This past weekend Rodney King, the unfortunate star of one of the most jarring, yet memorable videos of all time was found dead at the age of 47. While he's now gone, the video of him being brutally beaten by LAPD officers will live on in infamy, for better or worse.
For those of you who don't recall the King saga, here's a brief summation: On March 2, 1991, cops began to tail King's car after it was seen speeding down the street. King, who had been drinking that night and believed that he was above the legal limit, refused to pullover because he thought that a positive DUI test would violate his parole. In 1989, King was convicted for robbery.
A chase ensued for about eight miles, before several cop cars cornered his vehicle. King's passengers willingly gave themselves up to officers, but King continually resisted and at points began getting physically aggressive with officers. As a result, six officers soon proceeded to beat the daylights out of King (who eventually claimed to have suffered 11 skull fractures), even after he was unable to really defend himself.
This incident was caught on tape by a nearby resident and eventually passed along to KTLA Television. As the video of King's beating circulated, outrage ensued, eventually leading to the trial of four of the officers involved. To the surprise of some, all officers were acquitted in 1992. Once that news broke, resident outrage began and Los Angeles rioted for six-days, leading to 53 deaths, 2,300+ injuries, 7,000 fires and more than US$1 billion in financial losses.
Eventually, King won a US$3.8 million civil suit and two officers involved were tried and convicted for violations of federal civil rights.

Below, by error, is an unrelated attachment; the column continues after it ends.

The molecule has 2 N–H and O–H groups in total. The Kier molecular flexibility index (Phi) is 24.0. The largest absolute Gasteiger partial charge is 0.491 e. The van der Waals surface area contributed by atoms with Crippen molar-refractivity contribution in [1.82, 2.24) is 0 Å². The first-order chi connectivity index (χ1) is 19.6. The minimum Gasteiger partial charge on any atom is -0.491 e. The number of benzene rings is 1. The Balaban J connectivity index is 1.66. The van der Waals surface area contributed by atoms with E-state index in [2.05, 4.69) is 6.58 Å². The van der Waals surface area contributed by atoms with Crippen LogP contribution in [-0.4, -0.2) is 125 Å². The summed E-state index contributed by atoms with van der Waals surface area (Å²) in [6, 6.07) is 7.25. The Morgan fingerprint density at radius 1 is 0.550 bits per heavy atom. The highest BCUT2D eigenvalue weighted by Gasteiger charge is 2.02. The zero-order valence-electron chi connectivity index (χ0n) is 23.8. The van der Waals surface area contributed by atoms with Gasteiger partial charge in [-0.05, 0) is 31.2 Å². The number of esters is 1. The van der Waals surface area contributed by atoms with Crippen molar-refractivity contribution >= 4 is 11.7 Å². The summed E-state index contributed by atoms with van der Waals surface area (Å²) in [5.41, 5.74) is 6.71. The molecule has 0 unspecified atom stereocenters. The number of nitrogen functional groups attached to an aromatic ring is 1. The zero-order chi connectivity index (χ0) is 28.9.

Twenty-years later, King is gone, but because of the wonder that is YouTube and content sharing, the video of likely the worst night of his life is still out there and showing how powerful a video can be and us just how out of control a situation can get.
As terrible as it is to say, this is a good thing. King's video needs to still be out there and watched. While smartphones, tablets and ultra-portable cameras are seemingly always at the ready to catch history as it happens, that wasn't the case back in '91. One man, likely the owner a shoulder-crippling camcorder took it upon himself to take action. Back then, he couldn't just grab an iPhone, hit the record button, then blindly post the video onto the Internet and hope that social media revelers would catch it and spark some action.
This man, George Holliday knew what he was seeing was wrong and knew that the public needed to be informed. When cops wouldn't address the tape, he went to the media and helped spark a historical moment.
Needless to say, some probably hold him partially responsible for the tragedy of the L.A. riots - I can see that. But, in an era where a number of white cops in L.A. weren't exactly the friendliest of people to African-American suspects, he took a chance by essentially telling the world that it doesn't matter what the situation, or race of the victim may be, an unarmed citizen cannot be treated that way.
As for King, it's hard to imagine what he must've thought about the video as the years went on and when it became more widely accessible. His continual battles with alcohol abuse would've suggested that he never quite got over what happened and that it had to carry on as the video continued circle the digital world.
Video, as we all know, has come a long way since 1991. The quality is better, the equipment used to capture it is better and the way it can be shared is far more convenient.
That said, few videos have ever, ever sparked such a historical moment in time as the Rodney King beating. It showed the worst that humanity has to offer and essentially served as a constant reminder to the victim that sometimes the world is not a fair place.
Hopefully now, a fairer place has been found for him.
RIP Rodney King.
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